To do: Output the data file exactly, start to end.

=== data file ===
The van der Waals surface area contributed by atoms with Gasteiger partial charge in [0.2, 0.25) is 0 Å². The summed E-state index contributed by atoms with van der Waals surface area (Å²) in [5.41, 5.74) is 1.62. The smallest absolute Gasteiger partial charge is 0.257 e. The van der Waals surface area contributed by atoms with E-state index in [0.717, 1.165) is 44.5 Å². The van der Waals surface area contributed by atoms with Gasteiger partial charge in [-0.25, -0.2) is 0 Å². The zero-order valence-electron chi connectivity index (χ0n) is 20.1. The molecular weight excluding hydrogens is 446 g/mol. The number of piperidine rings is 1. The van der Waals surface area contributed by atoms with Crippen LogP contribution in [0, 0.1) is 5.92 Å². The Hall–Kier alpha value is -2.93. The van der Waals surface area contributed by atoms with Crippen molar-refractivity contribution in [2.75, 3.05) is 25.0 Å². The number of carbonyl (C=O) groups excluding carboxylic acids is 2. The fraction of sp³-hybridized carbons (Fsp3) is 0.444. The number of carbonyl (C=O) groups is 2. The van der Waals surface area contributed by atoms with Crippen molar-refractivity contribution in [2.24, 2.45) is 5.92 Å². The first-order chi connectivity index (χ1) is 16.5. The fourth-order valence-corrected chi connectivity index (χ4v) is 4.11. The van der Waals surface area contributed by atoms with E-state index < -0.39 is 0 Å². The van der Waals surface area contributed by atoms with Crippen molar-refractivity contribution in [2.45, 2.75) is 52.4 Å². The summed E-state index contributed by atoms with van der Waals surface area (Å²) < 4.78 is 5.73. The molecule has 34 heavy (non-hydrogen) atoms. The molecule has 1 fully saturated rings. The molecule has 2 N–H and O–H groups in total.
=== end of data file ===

The van der Waals surface area contributed by atoms with Gasteiger partial charge in [0.2, 0.25) is 0 Å². The summed E-state index contributed by atoms with van der Waals surface area (Å²) in [5.41, 5.74) is 1.62. The smallest absolute Gasteiger partial charge is 0.257 e. The van der Waals surface area contributed by atoms with E-state index in [0.717, 1.165) is 44.5 Å². The van der Waals surface area contributed by atoms with Gasteiger partial charge in [-0.25, -0.2) is 0 Å². The zero-order valence-electron chi connectivity index (χ0n) is 20.1. The molecular weight excluding hydrogens is 446 g/mol. The number of piperidine rings is 1. The van der Waals surface area contributed by atoms with Crippen LogP contribution in [0, 0.1) is 5.92 Å². The Hall–Kier alpha value is -2.93. The van der Waals surface area contributed by atoms with Crippen molar-refractivity contribution in [2.75, 3.05) is 25.0 Å². The number of carbonyl (C=O) groups excluding carboxylic acids is 2. The fraction of sp³-hybridized carbons (Fsp3) is 0.444. The number of carbonyl (C=O) groups is 2. The van der Waals surface area contributed by atoms with Crippen molar-refractivity contribution in [2.24, 2.45) is 5.92 Å². The first-order chi connectivity index (χ1) is 16.5. The fourth-order valence-corrected chi connectivity index (χ4v) is 4.11. The van der Waals surface area contributed by atoms with E-state index < -0.39 is 0 Å². The van der Waals surface area contributed by atoms with Crippen molar-refractivity contribution in [2.45, 2.75) is 52.4 Å². The summed E-state index contributed by atoms with van der Waals surface area (Å²) < 4.78 is 5.73. The molecule has 34 heavy (non-hydrogen) atoms. The molecule has 1 fully saturated rings. The molecule has 2 N–H and O–H groups in total.